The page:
Reckless Conduct Child in Car
Reckless conduct charges for leaving your child unattended in the car are common in Georgia, especially since the 2014 death of Cooper Harris, who died after being left in his father's car in Cobb County, Georgia. Of course, in the case of Cooper Harris, his father is charged with murder, as the state argues his actions were intentional and he had motive to kill his child.
Reckless conduct in Georgia is any conduct that puts others at risk of personal danger or property damage. Reckless conduct is subjective, meaning cops can charge it whenever the circumstances, to that officer, seem to fit the definition. Of course, in cases involving leaving children in cars, circumstances include:
- the child (or childrens') age
- the weather
- how long the children were left unattended
- whether the car was left running
- whether the doors were locked
In many reckless conduct cases we have defended, our clients either (a) forgot their children were in the car at all, or (b) felt their accommodations were reasonable and safe for their children. For example, our firm defended a case where there is surveillance footage of our client inside a local business, while others run out the front door, hearing the commotion made by his child in the car. Our client never flinched. It never occurred to him that it was his child in the vehicle. He had simply forgotten, as there was a last minute change in plans and his child ended up riding with him.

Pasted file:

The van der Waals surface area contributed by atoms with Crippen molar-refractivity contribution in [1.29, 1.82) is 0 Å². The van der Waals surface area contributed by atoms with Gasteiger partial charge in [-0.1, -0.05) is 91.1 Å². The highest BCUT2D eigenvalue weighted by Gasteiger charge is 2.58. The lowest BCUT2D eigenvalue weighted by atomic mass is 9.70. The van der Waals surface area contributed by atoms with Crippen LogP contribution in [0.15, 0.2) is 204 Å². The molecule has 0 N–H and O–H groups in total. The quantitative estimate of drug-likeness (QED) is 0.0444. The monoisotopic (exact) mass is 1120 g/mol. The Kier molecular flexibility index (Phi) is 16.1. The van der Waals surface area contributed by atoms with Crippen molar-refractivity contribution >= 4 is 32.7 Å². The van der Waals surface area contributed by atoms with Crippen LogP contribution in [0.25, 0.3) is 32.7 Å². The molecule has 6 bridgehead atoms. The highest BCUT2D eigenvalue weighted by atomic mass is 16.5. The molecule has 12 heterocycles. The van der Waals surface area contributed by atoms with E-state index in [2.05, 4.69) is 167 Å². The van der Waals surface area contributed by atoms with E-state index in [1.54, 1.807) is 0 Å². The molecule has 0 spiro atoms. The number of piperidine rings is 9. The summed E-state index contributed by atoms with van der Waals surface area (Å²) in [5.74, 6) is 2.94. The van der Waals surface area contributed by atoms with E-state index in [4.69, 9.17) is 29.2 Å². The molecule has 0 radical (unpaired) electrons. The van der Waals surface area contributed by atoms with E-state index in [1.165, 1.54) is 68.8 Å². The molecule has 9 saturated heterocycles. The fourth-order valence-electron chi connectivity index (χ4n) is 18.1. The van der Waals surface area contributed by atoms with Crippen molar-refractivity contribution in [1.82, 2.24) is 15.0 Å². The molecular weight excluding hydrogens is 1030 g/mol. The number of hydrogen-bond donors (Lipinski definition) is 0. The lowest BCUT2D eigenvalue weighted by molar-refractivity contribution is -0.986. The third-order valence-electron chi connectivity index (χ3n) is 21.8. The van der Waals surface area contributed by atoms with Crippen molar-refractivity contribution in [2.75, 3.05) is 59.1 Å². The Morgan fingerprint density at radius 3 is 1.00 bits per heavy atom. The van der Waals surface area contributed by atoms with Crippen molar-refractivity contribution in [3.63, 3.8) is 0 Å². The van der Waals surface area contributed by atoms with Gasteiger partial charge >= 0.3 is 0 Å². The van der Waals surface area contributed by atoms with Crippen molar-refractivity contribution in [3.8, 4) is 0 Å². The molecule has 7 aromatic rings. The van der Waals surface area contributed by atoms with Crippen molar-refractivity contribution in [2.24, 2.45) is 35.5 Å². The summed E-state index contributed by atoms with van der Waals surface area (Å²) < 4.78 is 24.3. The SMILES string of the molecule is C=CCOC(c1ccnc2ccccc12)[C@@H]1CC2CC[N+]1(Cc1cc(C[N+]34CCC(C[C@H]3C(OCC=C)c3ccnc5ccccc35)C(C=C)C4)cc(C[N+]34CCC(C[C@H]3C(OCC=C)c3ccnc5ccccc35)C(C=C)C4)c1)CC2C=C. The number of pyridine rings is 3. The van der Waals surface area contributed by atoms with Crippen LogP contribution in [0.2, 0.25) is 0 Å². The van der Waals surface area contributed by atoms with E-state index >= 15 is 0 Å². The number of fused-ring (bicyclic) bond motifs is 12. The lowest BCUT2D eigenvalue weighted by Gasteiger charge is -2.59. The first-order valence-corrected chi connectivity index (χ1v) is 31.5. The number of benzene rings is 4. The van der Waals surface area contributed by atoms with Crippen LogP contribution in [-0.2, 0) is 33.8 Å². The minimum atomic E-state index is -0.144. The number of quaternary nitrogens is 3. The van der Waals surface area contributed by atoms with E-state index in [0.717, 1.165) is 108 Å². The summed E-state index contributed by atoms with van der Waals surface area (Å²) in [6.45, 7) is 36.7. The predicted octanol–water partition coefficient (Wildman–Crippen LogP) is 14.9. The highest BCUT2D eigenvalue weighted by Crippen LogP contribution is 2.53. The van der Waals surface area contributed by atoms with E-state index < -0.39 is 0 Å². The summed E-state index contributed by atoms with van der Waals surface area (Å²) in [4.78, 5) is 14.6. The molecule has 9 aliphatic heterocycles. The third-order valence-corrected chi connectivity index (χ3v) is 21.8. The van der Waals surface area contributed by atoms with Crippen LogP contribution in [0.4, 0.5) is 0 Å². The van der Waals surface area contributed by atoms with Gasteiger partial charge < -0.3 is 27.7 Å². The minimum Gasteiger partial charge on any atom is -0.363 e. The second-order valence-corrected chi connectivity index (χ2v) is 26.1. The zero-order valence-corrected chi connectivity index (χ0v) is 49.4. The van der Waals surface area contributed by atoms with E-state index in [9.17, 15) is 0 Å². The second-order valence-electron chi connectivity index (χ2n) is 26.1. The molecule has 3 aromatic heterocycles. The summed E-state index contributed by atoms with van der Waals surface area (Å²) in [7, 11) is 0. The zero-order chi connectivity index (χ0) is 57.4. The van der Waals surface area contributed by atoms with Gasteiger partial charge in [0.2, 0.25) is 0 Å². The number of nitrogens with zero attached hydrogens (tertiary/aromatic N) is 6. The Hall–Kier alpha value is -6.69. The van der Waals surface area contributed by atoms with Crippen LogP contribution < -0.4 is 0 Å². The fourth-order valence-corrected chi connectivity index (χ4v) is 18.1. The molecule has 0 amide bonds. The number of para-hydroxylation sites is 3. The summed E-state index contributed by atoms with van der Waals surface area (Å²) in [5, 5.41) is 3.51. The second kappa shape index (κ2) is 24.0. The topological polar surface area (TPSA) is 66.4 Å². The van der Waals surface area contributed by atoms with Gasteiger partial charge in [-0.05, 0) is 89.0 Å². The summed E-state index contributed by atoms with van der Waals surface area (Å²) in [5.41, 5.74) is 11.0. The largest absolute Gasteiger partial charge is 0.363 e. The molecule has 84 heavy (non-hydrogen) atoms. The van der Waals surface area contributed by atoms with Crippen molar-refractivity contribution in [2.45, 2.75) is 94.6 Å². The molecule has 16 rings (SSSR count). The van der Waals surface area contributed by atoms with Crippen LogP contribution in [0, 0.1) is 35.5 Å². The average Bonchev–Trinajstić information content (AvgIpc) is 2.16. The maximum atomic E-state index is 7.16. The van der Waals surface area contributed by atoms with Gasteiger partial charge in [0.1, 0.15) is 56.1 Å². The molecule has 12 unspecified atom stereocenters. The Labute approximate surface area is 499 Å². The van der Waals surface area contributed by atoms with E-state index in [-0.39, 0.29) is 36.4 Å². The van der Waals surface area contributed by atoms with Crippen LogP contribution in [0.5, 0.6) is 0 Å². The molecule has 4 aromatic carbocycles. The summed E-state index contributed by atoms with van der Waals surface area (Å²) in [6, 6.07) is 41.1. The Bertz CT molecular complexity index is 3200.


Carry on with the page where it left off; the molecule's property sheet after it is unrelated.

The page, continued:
In another case, our client had left her daughter in the vehicle, with the vehicle locked, and the air running, while the child watched DVDs in the backseat. Our client in that case ran into the store for a quick exchange, thinking her actions were safe and reasonable. In both instances, our clients were originally charged with reckless conduct, though neither client was ultimately convicted.
If you have been charged with reckless conduct for leaving a child in the car, call our office today to discuss your case. We will be happy to discuss our approach, as well as what to expect in the particular courtroom your case is pending in, and things you can do to be proactive in your defense. We can be reached at (770) 676-1340 or through our contact form.